Here we are, Mount Desert Island. I (Dena) am mildly irritated by the name, because Desert is pronounced in a French style (dessert) but then why wouldn’t it be Mont? I feel tricked.
Really, it’s just that I’ve been saying it wrong and I have an aversion to exhibiting my ignorance.
So we snapped! popped! the toerail and tossed off the jib sheet and pulled the jib in and tacked under main and finally anchored in Somes Harbor. Quite a lovely place, and plenty of people know about it. We knew a blow was coming through and we dropped the anchor in 20′ at low water and the tide is almost 12′ so 7-to-1 at 32′ is 224′ and we rounded up to 230′ of chain and rope rode.
No one else used that math.
We ended up surrounded by boats, an ever-changing group, mostly anchored with about 100′ of chain. This means that any good blow pulls that chain off the bottom, creating a broader and broader angle all the way to the anchor, which is designed to break out of the bottom when the angle gets too broad.
The first night we were in Somes Harbor, a boat dragged its anchor. The guy pulled it up and put it back down, way too close to us for comfort, but dragged it again until the boat behind us pulled out their air horn and blew it at him over and over.
By the way – full dark. Yep. No fun.
As he pulled up next to us again, he was screaming his frustration in blue language. While that sort of thing doesn’t offend me like it does some, it also fails to instill confidence in the coping mechanisms of the screamer.
While I (James) was laughing my fucking ass off. The dude was in a Huntajeaunabenelina with a brand new Rocna anchor (supposedly “Next-Gen” and fool-proof) that was so obviously too small for the size of boat that he had. And really, the only problem was that he didn’t have enough chain out.
When he settled back again, still dumping his chain in one go and then dragging it across the bottom, the entire anchorage decided we’d all just go to bed and hope it all worked out.
The other thing that happens when we have 230′ out and the boats around us have 100′ is that they underestimate how far we will travel when the wind changes. We move (potentially) in a circle with a radius of 230′. For the most part, similar types of boats will move the same direction at the same time because they’re under the same forces, so we don’t necessarily need the entire circle to be clear.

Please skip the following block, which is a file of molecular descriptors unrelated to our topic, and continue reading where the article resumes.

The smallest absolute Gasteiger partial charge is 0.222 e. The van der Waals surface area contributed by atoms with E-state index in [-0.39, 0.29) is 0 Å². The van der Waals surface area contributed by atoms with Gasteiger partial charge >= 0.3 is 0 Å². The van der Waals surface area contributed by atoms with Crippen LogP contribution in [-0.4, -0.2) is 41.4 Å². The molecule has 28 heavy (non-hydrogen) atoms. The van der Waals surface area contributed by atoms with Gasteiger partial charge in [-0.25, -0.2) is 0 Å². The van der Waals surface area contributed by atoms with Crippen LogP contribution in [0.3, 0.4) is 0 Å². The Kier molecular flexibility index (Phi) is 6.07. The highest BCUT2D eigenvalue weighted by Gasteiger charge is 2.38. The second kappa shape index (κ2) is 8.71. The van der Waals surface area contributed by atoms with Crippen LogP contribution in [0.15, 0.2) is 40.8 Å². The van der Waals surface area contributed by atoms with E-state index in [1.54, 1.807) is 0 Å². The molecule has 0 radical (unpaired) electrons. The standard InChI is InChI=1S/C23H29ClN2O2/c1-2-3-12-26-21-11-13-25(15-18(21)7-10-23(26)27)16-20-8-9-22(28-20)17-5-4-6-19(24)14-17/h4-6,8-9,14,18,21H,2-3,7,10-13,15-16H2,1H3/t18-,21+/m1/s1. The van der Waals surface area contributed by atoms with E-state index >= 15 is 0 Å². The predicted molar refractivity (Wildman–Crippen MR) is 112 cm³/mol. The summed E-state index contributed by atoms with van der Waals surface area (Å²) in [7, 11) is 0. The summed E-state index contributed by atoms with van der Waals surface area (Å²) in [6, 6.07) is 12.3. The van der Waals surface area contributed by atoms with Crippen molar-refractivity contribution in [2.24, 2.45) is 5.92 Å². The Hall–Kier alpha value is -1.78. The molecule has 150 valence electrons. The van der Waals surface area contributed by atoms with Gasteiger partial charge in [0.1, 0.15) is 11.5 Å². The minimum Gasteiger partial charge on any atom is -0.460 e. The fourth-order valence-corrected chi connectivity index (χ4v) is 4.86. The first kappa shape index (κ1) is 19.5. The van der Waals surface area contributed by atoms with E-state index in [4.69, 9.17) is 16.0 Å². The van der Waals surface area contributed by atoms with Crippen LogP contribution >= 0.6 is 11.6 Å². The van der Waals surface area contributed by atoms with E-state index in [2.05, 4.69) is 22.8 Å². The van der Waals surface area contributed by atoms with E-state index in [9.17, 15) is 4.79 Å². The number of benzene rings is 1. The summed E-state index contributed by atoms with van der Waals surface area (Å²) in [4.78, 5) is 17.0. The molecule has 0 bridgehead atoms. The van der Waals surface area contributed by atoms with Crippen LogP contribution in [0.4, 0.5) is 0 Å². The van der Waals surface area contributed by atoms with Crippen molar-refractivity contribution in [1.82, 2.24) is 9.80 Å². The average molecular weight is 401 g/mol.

A boat showed up and anchored pretty near us, so we rowed over and told them in a friendly way that we had more than twice the scope they did (twice as much chain and rope out). They were just relieved we weren’t saying get the hell out of there (the first boat there has the right of stay) and promised to keep an eye out. The next morning, with no wind to push us all the same direction, we drifted very near their bow, but they were leaving anyway so we all decided to say fuck it.
The next evening, though, another boat showed up and anchored very near us. I mean they put their anchor within 50′ of ours. Pushing it, for serious.
Sure enough, when I (Dena) needed to pee in the night, I was sleepily puzzled by the streetlight that shone in our forepeak porthole. After flushing (pretty phosphorescence), I was awake enough to realize that we were in the middle of a very dark harbor with no streetlights and that there was a problem.
I looked out the side portlight and didn’t see the boat that worried me. Then I went back to the forepeak and, lo and behold, there was a bright bright light right over our bow.
“Shit. They’re right on top of us.”
James jumped up and we struggled into clothing and James beat me and I jumped into the cockpit as James rushed to the bow. Their dinghy was millimeters from our boat and James didn’t even have to lean over to push their davits to separate the boats while as gently as possible trying to wake them up…
“Hello, good morning your boat is about to fucking hit another boat!”
The windless night promised to bring us back together, so I (James) jumped into Tinker and rowed us out of harms way, meaning we tied the dink to the big boat and I rowed us away. I mean it’s great to be half awake rowing in a little boat with our 15 ton home bearing down on top of me in the middle of the fucking night. No really, it was great, kind of like riding a bike in the rain blowing by a thick angry traffic jam. When we anchor, we not only “over scope” we put the hook on the bottom, we pay out 2-to-1 and then backdown on it until it sets and then we back away while putting out more chain until we have our “comfort-scope” payed out, 5-to-1 at least but a good night’s sleep is usually achieved at a minimum of 7-to-1 (that means 7 feet of chain to every one foot of depth AT HIGH TIDE people not at low tide with another 12 feet of depth coming within the next 6 hours, come on, people!). And check this out – we’ve never seen anyone else do this in 16 years! We’ve only slipped once, and that was in 40 knot winds…sustained, with gusts even higher.
So I rowed us away from the sleepy but by then awake-and-in-their-cockpit other boat.
It wasn’t that big of a deal really, just another one of those moments of sheer terror that we have been writing about so much of lately.
Of course, we got no pictures of it. Imagine this, but in the dark and with the boats tied together.